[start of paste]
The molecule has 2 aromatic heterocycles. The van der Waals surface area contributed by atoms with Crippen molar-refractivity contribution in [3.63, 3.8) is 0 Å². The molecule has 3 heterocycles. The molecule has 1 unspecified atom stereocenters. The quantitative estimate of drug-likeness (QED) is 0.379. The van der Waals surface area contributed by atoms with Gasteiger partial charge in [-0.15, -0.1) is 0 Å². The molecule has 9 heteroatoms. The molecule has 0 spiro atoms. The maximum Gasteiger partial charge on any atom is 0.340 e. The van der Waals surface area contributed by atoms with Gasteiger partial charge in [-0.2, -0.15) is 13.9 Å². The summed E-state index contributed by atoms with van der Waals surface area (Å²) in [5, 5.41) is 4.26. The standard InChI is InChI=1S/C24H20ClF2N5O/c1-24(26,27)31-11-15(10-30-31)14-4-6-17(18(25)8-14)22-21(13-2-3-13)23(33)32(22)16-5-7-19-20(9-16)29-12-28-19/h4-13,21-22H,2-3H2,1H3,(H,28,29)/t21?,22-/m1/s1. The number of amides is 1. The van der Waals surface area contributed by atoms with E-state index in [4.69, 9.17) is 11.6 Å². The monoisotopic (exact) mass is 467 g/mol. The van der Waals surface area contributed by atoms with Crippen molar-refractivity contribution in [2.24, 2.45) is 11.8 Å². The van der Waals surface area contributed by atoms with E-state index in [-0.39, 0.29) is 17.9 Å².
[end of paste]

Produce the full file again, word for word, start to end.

The molecule has 2 aromatic heterocycles. The van der Waals surface area contributed by atoms with Crippen molar-refractivity contribution in [3.63, 3.8) is 0 Å². The molecule has 3 heterocycles. The molecule has 1 unspecified atom stereocenters. The quantitative estimate of drug-likeness (QED) is 0.379. The van der Waals surface area contributed by atoms with Gasteiger partial charge in [-0.15, -0.1) is 0 Å². The molecule has 9 heteroatoms. The molecule has 0 spiro atoms. The maximum Gasteiger partial charge on any atom is 0.340 e. The van der Waals surface area contributed by atoms with Gasteiger partial charge in [-0.2, -0.15) is 13.9 Å². The summed E-state index contributed by atoms with van der Waals surface area (Å²) in [5, 5.41) is 4.26. The standard InChI is InChI=1S/C24H20ClF2N5O/c1-24(26,27)31-11-15(10-30-31)14-4-6-17(18(25)8-14)22-21(13-2-3-13)23(33)32(22)16-5-7-19-20(9-16)29-12-28-19/h4-13,21-22H,2-3H2,1H3,(H,28,29)/t21?,22-/m1/s1. The number of amides is 1. The van der Waals surface area contributed by atoms with E-state index in [4.69, 9.17) is 11.6 Å². The monoisotopic (exact) mass is 467 g/mol. The van der Waals surface area contributed by atoms with Crippen molar-refractivity contribution in [2.24, 2.45) is 11.8 Å². The van der Waals surface area contributed by atoms with E-state index in [-0.39, 0.29) is 17.9 Å².